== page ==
Aid officials say it could take a generation to rebuild Asian countries hit by last week's catastrophic earthquake and tsunami.

The head of World Vision Australia, Tim Costello, says the devastation around the Indian Ocean basin recalls the suffering in Europe during and after the Second World War.

Mr. Costello says Indonesia, Sri Lanka and other Asian nations hit by the tsunami need something similar to the Marshall Plan, in which the United States contributed the modern equivalent of $100 billion to spur the postwar recovery of 16 European countries.

The death toll from the December 26 disaster is approaching 150,000 today (Monday), as relief workers reach areas that were cut off from the outside world last week.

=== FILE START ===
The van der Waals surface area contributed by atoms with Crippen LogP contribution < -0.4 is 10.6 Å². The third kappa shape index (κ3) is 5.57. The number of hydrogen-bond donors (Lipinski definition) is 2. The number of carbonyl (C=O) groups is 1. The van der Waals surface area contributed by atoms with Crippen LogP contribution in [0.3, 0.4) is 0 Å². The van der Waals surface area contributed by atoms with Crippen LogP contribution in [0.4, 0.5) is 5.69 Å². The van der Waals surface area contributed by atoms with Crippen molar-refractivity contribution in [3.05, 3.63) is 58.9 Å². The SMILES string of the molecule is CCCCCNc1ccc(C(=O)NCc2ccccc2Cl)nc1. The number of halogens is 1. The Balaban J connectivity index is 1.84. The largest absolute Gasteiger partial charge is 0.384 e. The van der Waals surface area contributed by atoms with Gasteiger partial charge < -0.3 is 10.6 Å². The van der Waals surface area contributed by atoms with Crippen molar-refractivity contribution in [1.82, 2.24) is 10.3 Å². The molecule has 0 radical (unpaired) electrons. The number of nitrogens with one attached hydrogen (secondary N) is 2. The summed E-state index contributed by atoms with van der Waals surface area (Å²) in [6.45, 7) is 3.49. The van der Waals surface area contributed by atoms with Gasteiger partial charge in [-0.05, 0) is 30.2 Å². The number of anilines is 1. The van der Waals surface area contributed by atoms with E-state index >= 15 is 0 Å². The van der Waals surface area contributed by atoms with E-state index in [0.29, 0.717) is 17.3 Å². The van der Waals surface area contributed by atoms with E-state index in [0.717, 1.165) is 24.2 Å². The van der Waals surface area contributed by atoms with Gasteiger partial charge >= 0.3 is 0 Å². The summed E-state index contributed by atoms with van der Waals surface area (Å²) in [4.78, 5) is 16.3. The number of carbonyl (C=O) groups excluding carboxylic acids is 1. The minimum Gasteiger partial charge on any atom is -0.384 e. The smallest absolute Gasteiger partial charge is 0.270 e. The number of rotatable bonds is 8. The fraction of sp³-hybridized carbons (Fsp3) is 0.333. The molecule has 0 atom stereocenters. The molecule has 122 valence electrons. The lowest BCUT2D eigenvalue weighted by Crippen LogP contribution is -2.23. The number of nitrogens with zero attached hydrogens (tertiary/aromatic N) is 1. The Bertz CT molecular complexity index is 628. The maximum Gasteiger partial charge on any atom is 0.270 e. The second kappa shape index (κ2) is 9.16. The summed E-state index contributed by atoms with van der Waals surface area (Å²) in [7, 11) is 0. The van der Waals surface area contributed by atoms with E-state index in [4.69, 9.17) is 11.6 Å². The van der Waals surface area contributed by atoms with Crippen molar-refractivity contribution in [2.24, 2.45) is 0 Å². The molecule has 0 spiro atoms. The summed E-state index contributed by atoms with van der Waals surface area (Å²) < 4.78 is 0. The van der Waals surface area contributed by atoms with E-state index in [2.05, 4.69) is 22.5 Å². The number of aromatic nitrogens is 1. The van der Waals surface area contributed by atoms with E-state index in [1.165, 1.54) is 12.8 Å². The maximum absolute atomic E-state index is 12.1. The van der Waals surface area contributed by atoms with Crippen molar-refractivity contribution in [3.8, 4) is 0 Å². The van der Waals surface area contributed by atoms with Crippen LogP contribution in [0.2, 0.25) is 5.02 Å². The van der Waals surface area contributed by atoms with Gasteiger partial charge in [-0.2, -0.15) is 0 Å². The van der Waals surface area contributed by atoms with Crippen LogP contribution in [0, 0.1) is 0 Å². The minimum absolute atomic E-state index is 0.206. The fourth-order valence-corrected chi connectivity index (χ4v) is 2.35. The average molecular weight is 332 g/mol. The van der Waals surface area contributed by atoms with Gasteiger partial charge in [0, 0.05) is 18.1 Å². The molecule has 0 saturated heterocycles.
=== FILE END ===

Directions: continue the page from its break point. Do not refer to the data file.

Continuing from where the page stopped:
U.N. relief coordinator Jan Egeland says 1.8 million people in South Asia and East Africa need emergency food supplies. Military helicopters from the United States, Indonesia, and Australia have been dropping food packages, as well as airlifting people from villages that still cannot be reached by land.

International health officials fear outbreaks of diseases such as cholera and malaria could claim many more lives.

United Nations Secretary-General Kofi Annan says it could take up to 10 years to rebuild South Asia. He is meeting with other world leaders in Indonesia this week. Their summit talks in Jakarta will concentrate on aid requirements and how best to distribute the $2 billion raised so far.

U.S. Secretary of State Colin Powell, who will attend the summit on Thursday, is arriving in Bangkok later today. He will visit devastated coastal areas of Thailand and travel to Indonesia's Aceh province, near the center of the cataclysmic earthquake that triggered the tsunami.